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New Amsterdam

A motorist drives through standing water Friday on County Hwy. XX in New Amsterdam, when many of the region's secondary roads were flooded from rainwater and melting snow.

La Crosse County was under a flood warning until 7 p.m. Friday, as the La Crosse River is out of its banks in the northern parts of the county.

The warning also included Crawford, Monroe and Vernon counties in Wisconsin, Houston County in Minnesota and Allamakee County in Iowa.

Many secondary roads are also being flooded by high water. Officials in La Crosse, Vernon and Trempealeau counties are updating closures online.

The National Weather Service in La Crosse says flooding along the Mississippi River is not expected through the weekend, but could occur later next week or the following week.

The Mississippi rose nearly 2.5 feet by 3 p.m. Friday, to 9.2 feet. Flood stage is 12 feet.

Volunteers shoveled sand into burlap bags Friday morning in the parking lot of Holland Town Hall as part of a multi-day ongoing effort to supply area residents with the means to stave off rising floodwaters.

Marilyn Pedretti, the town clerk for the town of Holland, and a dynamic group of volunteers began filling sandbags on Thursday afternoon for area residents to use to protect their homes.

New Amsterdam

Water from melting snow and rain forms a shallow pond Friday at a farm on County Hwy. XX near New Amsterdam. La Crosse County was under a flood warning until 7 p.m. Friday.

Anyone who needs sandbags is welcome to them, Pedretti said. The effort isn’t limited to residents of the town of Holland, and anyone who is willing and able is encouraged to volunteer to help fill the bags.

Recent warm temperatures led to the rapid thaw of snow and ice and the overflow of retention ponds and ditches. That led to flooding in some areas, including residential streets.

Lora Purnell, a resident of Holmen, and her 26-year-old special-needs daughter stayed at a motel Thursday night and were considering extending their stay through Friday night because parking their car on dry land and walking to their house is impossible.

“The road to my house is flooded, my car can’t get through,” Purnell, a volunteer with the sandbagging effort, said. “I came out here and the young high school students were able to get sandbags up and get it around my house … to keep water from going into the basement.”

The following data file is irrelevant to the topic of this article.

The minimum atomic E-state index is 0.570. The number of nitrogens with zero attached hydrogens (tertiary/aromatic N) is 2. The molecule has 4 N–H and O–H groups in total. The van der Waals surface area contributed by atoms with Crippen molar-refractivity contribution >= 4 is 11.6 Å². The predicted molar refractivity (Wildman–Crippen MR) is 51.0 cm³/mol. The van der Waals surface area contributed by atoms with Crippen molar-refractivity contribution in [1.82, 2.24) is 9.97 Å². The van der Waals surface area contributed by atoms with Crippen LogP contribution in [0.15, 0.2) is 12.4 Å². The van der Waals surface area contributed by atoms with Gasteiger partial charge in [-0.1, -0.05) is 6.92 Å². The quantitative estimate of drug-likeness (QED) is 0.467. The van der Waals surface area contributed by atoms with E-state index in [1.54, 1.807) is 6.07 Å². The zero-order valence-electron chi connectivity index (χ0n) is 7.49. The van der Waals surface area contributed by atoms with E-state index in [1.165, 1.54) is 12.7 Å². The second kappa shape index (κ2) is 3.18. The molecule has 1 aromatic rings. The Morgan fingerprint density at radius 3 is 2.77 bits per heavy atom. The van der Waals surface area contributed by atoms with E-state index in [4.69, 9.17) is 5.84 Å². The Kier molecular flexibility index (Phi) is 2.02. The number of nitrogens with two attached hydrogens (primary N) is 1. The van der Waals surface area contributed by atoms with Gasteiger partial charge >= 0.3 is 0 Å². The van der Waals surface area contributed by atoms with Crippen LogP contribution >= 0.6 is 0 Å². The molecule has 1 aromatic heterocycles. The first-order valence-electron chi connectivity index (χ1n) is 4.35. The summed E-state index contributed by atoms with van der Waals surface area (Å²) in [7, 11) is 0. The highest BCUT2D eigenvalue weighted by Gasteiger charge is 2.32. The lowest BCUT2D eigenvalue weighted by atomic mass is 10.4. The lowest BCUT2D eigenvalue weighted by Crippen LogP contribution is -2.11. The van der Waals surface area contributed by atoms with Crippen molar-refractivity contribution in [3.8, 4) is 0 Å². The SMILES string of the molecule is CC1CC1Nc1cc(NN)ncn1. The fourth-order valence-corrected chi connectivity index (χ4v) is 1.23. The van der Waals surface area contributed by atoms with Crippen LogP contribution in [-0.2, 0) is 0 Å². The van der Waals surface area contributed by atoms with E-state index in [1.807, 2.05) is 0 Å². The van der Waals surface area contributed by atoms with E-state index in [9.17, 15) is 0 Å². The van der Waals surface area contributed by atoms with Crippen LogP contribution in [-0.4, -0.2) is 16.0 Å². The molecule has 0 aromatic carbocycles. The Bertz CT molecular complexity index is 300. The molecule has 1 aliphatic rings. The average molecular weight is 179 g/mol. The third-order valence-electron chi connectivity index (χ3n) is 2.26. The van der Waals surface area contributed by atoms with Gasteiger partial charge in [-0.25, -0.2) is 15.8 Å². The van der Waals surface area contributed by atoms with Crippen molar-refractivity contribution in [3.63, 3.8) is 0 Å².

Purnell, a widow and a single mother, is trying to keep her routine as normal as possible to limit the stress her daughter might feel. Purnell retired after the death of her husband to care for her daughter, who she takes to day service regularly.

“Other people have it worse. I’m just grateful this is available to help our community,” Purnell said of the sandbagging effort, between filling bags herself.

Norman Clark, a part-time employee of the town of Holland and a part of the sandbagging effort, sat inside the town hall garage to warm up with a cup of coffee.

“There’s low areas and [water] is backing up to the houses,” Clark said. “It’s standing water. That’s the problem. There’s nowhere for it to go until the frost lets loose.”

Alayna Ruhbusch, a resident of the town of Holland and a nurse practitioner for Mayo, and her husband took Friday off to try to protect their house from rising floodwaters and to help out with the sandbagging effort.

“We’re at the lowest part of the neighborhood,” Ruhbusch said. “The field next to us is full and it’s coming up on our house.”

Ruhbusch began to notice the floodwaters rise on Wednesday, when the retention basin across from her house filled up. As the snow and ice continued to melt, the water flooded the road and spilled into her yard.

“The water’s only going to get worse, we have a lot of snow left that’s melting,” Ruhbusch said.

The temperature dropped Friday morning, which slowed the thaw of the snow and ice and helped some floodwaters to recede, but La Crosse County emergency management continued to receive reports of road closures and challenges related to the flooding, according to Keith Butler, the county emergency management coordinator.

With warmer days forecast for the upcoming week, the flooding may worsen in Holmen, Holland and surrounding areas as well as the Mississippi tributaries.

Butler urged residents to reach out to their local municipalities if they need assistance as well as the health department if they’ve been exposed to floodwaters, overflowed septic systems or have wells that may have been contaminated due to flooding.

“We’re not anticipating federal disaster aid at this time, but we’re a long ways from the end of this flooding,” Butler said.

Water also was reported Friday over Hwy. 16 near Hokah, Minn., with scattered road closures across Houston County. The Caledonia School District says buses will only travel on paved roads Friday.

Volunteers from the American Red Cross of Wisconsin have opened a shelter for people displaced by flooding at Holy Family Catholic Church in Arcadia.

The Upper Mississippi River National Wildlife and Fish Refuge visitor center was closed Friday due to high water.

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Data, interactive and video journalist

Elizabeth Beyer is a data, interactive and video journalist with the River Valley Media Group.

(1) comment

Rick Czeczok

The worst hasn't even started yet. I was around in 1965, please prepare...

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